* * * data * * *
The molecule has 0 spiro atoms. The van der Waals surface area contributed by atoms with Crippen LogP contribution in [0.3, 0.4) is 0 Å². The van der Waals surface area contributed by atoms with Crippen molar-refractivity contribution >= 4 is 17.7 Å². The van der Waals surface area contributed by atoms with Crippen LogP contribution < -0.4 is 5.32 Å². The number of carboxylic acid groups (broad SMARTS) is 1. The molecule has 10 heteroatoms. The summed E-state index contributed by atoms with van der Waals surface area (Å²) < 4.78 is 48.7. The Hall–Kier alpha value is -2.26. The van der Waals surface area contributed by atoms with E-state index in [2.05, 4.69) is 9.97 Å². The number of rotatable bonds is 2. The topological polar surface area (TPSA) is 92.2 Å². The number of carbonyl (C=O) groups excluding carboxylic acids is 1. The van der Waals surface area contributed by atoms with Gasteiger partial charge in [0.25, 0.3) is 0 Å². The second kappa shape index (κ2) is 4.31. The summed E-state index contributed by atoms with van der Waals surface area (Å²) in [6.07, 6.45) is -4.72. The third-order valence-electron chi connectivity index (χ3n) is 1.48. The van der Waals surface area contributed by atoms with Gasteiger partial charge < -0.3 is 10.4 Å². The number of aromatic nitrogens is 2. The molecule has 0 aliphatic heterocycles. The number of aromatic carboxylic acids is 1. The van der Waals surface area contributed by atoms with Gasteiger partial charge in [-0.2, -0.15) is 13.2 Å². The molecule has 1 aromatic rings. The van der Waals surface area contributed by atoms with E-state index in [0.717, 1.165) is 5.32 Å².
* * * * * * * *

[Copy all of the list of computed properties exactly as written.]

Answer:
The molecule has 0 spiro atoms. The van der Waals surface area contributed by atoms with Crippen LogP contribution in [0.3, 0.4) is 0 Å². The van der Waals surface area contributed by atoms with Crippen molar-refractivity contribution >= 4 is 17.7 Å². The van der Waals surface area contributed by atoms with Crippen LogP contribution < -0.4 is 5.32 Å². The number of carboxylic acid groups (broad SMARTS) is 1. The molecule has 10 heteroatoms. The summed E-state index contributed by atoms with van der Waals surface area (Å²) < 4.78 is 48.7. The Hall–Kier alpha value is -2.26. The van der Waals surface area contributed by atoms with E-state index in [2.05, 4.69) is 9.97 Å². The number of rotatable bonds is 2. The topological polar surface area (TPSA) is 92.2 Å². The number of carbonyl (C=O) groups excluding carboxylic acids is 1. The van der Waals surface area contributed by atoms with Gasteiger partial charge in [0.25, 0.3) is 0 Å². The second kappa shape index (κ2) is 4.31. The summed E-state index contributed by atoms with van der Waals surface area (Å²) in [6.07, 6.45) is -4.72. The third-order valence-electron chi connectivity index (χ3n) is 1.48. The van der Waals surface area contributed by atoms with Gasteiger partial charge < -0.3 is 10.4 Å². The number of aromatic nitrogens is 2. The molecule has 0 aliphatic heterocycles. The number of aromatic carboxylic acids is 1. The van der Waals surface area contributed by atoms with Gasteiger partial charge in [-0.2, -0.15) is 13.2 Å². The molecule has 1 aromatic rings. The van der Waals surface area contributed by atoms with E-state index in [0.717, 1.165) is 5.32 Å².